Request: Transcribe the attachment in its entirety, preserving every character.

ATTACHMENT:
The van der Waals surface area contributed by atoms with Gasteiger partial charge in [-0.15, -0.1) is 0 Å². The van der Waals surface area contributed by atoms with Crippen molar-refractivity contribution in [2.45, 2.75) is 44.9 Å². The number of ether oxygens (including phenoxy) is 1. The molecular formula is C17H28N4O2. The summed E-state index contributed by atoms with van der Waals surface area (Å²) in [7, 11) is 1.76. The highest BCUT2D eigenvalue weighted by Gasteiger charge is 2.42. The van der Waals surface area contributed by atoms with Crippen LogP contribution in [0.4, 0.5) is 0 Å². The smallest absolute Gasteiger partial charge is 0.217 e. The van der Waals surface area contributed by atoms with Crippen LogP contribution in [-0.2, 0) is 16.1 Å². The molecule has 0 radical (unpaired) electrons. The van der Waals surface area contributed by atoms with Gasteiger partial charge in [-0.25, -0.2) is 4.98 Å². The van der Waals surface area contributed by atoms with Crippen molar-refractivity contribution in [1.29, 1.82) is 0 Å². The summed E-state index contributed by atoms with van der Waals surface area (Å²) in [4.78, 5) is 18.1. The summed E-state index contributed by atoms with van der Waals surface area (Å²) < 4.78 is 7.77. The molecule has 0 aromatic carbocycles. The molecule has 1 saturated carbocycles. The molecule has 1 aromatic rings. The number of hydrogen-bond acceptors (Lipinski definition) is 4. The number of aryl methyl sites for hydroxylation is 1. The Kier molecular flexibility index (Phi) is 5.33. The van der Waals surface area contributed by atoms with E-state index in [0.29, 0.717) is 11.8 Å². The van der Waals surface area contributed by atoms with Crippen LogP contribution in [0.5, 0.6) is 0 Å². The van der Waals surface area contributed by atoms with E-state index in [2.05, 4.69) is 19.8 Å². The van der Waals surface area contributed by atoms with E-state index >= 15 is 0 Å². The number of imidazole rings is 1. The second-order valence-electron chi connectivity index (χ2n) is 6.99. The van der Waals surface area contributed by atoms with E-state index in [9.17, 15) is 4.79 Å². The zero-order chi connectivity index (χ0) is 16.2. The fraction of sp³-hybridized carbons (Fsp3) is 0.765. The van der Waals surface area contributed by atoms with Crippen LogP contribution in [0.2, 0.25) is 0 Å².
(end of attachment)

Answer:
The van der Waals surface area contributed by atoms with Gasteiger partial charge in [-0.15, -0.1) is 0 Å². The van der Waals surface area contributed by atoms with Crippen molar-refractivity contribution in [2.45, 2.75) is 44.9 Å². The number of ether oxygens (including phenoxy) is 1. The molecular formula is C17H28N4O2. The summed E-state index contributed by atoms with van der Waals surface area (Å²) in [7, 11) is 1.76. The highest BCUT2D eigenvalue weighted by Gasteiger charge is 2.42. The van der Waals surface area contributed by atoms with Crippen LogP contribution in [0.4, 0.5) is 0 Å². The smallest absolute Gasteiger partial charge is 0.217 e. The van der Waals surface area contributed by atoms with Crippen LogP contribution in [-0.2, 0) is 16.1 Å². The molecule has 0 radical (unpaired) electrons. The van der Waals surface area contributed by atoms with Gasteiger partial charge in [-0.25, -0.2) is 4.98 Å². The van der Waals surface area contributed by atoms with Crippen molar-refractivity contribution in [1.29, 1.82) is 0 Å². The summed E-state index contributed by atoms with van der Waals surface area (Å²) in [4.78, 5) is 18.1. The summed E-state index contributed by atoms with van der Waals surface area (Å²) < 4.78 is 7.77. The molecule has 0 aromatic carbocycles. The molecule has 1 saturated carbocycles. The molecule has 1 aromatic rings. The number of hydrogen-bond acceptors (Lipinski definition) is 4. The number of aryl methyl sites for hydroxylation is 1. The Kier molecular flexibility index (Phi) is 5.33. The van der Waals surface area contributed by atoms with E-state index in [0.29, 0.717) is 11.8 Å². The van der Waals surface area contributed by atoms with Crippen LogP contribution in [0.5, 0.6) is 0 Å². The van der Waals surface area contributed by atoms with E-state index in [2.05, 4.69) is 19.8 Å². The van der Waals surface area contributed by atoms with E-state index >= 15 is 0 Å². The number of imidazole rings is 1. The second-order valence-electron chi connectivity index (χ2n) is 6.99. The van der Waals surface area contributed by atoms with E-state index in [9.17, 15) is 4.79 Å². The zero-order chi connectivity index (χ0) is 16.2. The fraction of sp³-hybridized carbons (Fsp3) is 0.765. The van der Waals surface area contributed by atoms with Crippen LogP contribution in [0.2, 0.25) is 0 Å².